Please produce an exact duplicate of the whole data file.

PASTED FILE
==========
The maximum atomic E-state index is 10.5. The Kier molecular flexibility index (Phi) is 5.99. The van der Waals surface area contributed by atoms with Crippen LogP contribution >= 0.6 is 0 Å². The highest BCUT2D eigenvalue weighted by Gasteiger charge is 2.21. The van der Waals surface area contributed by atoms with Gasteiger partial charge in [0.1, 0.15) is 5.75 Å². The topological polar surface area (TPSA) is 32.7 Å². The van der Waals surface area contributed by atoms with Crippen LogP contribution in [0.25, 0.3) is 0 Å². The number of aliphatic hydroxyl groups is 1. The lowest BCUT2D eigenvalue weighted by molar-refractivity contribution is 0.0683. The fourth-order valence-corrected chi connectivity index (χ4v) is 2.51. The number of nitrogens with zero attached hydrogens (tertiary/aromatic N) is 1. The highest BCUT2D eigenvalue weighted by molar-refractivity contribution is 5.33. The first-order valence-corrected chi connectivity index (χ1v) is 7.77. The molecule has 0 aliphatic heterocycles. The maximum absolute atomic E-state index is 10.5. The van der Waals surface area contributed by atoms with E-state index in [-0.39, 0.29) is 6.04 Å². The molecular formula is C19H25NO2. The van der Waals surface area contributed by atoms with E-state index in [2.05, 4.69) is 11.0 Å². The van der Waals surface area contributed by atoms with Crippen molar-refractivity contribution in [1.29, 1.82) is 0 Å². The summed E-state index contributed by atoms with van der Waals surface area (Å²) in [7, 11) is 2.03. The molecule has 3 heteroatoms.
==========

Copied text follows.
The maximum atomic E-state index is 10.5. The Kier molecular flexibility index (Phi) is 5.99. The van der Waals surface area contributed by atoms with Crippen LogP contribution >= 0.6 is 0 Å². The highest BCUT2D eigenvalue weighted by Gasteiger charge is 2.21. The van der Waals surface area contributed by atoms with Gasteiger partial charge in [0.1, 0.15) is 5.75 Å². The topological polar surface area (TPSA) is 32.7 Å². The van der Waals surface area contributed by atoms with Crippen LogP contribution in [0.25, 0.3) is 0 Å². The number of aliphatic hydroxyl groups is 1. The lowest BCUT2D eigenvalue weighted by molar-refractivity contribution is 0.0683. The fourth-order valence-corrected chi connectivity index (χ4v) is 2.51. The number of nitrogens with zero attached hydrogens (tertiary/aromatic N) is 1. The highest BCUT2D eigenvalue weighted by molar-refractivity contribution is 5.33. The first-order valence-corrected chi connectivity index (χ1v) is 7.77. The molecule has 0 aliphatic heterocycles. The maximum absolute atomic E-state index is 10.5. The van der Waals surface area contributed by atoms with E-state index in [-0.39, 0.29) is 6.04 Å². The molecular formula is C19H25NO2. The van der Waals surface area contributed by atoms with E-state index in [2.05, 4.69) is 11.0 Å². The van der Waals surface area contributed by atoms with Crippen molar-refractivity contribution in [1.29, 1.82) is 0 Å². The summed E-state index contributed by atoms with van der Waals surface area (Å²) in [7, 11) is 2.03. The molecule has 3 heteroatoms.